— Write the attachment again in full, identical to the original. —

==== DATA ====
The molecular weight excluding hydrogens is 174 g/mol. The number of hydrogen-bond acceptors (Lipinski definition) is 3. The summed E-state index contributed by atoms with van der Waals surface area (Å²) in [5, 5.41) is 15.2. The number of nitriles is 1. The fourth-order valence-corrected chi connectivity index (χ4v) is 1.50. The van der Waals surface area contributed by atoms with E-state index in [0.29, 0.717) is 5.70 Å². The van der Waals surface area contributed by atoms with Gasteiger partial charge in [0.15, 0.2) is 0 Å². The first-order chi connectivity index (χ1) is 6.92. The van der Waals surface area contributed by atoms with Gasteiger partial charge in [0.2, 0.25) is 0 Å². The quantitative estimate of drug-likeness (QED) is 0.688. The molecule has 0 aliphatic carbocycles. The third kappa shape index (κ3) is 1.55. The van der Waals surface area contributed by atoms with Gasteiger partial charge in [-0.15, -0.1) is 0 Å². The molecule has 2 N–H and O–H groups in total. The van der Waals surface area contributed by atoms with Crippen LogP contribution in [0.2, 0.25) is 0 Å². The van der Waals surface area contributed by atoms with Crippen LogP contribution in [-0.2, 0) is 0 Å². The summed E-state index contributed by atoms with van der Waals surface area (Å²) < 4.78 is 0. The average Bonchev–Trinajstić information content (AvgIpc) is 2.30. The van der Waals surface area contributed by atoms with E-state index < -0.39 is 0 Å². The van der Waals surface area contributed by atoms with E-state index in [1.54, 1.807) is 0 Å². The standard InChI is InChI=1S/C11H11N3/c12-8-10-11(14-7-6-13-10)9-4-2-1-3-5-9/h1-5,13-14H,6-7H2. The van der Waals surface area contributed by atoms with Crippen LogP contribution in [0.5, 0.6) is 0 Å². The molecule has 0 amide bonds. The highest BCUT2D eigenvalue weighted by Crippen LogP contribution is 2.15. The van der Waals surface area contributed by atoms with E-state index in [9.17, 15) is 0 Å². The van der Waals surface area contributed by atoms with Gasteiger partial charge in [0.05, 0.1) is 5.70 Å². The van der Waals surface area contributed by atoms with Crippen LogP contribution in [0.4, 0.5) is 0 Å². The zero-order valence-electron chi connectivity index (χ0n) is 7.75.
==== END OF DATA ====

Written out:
The molecular weight excluding hydrogens is 174 g/mol. The number of hydrogen-bond acceptors (Lipinski definition) is 3. The summed E-state index contributed by atoms with van der Waals surface area (Å²) in [5, 5.41) is 15.2. The number of nitriles is 1. The fourth-order valence-corrected chi connectivity index (χ4v) is 1.50. The van der Waals surface area contributed by atoms with E-state index in [0.29, 0.717) is 5.70 Å². The van der Waals surface area contributed by atoms with Gasteiger partial charge in [0.15, 0.2) is 0 Å². The first-order chi connectivity index (χ1) is 6.92. The van der Waals surface area contributed by atoms with Gasteiger partial charge in [0.2, 0.25) is 0 Å². The quantitative estimate of drug-likeness (QED) is 0.688. The molecule has 0 aliphatic carbocycles. The third kappa shape index (κ3) is 1.55. The van der Waals surface area contributed by atoms with Gasteiger partial charge in [-0.15, -0.1) is 0 Å². The molecule has 2 N–H and O–H groups in total. The van der Waals surface area contributed by atoms with Crippen LogP contribution in [0.2, 0.25) is 0 Å². The van der Waals surface area contributed by atoms with Crippen LogP contribution in [-0.2, 0) is 0 Å². The summed E-state index contributed by atoms with van der Waals surface area (Å²) < 4.78 is 0. The average Bonchev–Trinajstić information content (AvgIpc) is 2.30. The van der Waals surface area contributed by atoms with E-state index < -0.39 is 0 Å². The van der Waals surface area contributed by atoms with E-state index in [1.54, 1.807) is 0 Å². The standard InChI is InChI=1S/C11H11N3/c12-8-10-11(14-7-6-13-10)9-4-2-1-3-5-9/h1-5,13-14H,6-7H2. The van der Waals surface area contributed by atoms with Crippen LogP contribution in [0.5, 0.6) is 0 Å². The molecule has 0 amide bonds. The highest BCUT2D eigenvalue weighted by Crippen LogP contribution is 2.15. The van der Waals surface area contributed by atoms with E-state index in [9.17, 15) is 0 Å². The van der Waals surface area contributed by atoms with Gasteiger partial charge in [0.05, 0.1) is 5.70 Å². The van der Waals surface area contributed by atoms with Crippen LogP contribution in [0.4, 0.5) is 0 Å². The zero-order valence-electron chi connectivity index (χ0n) is 7.75.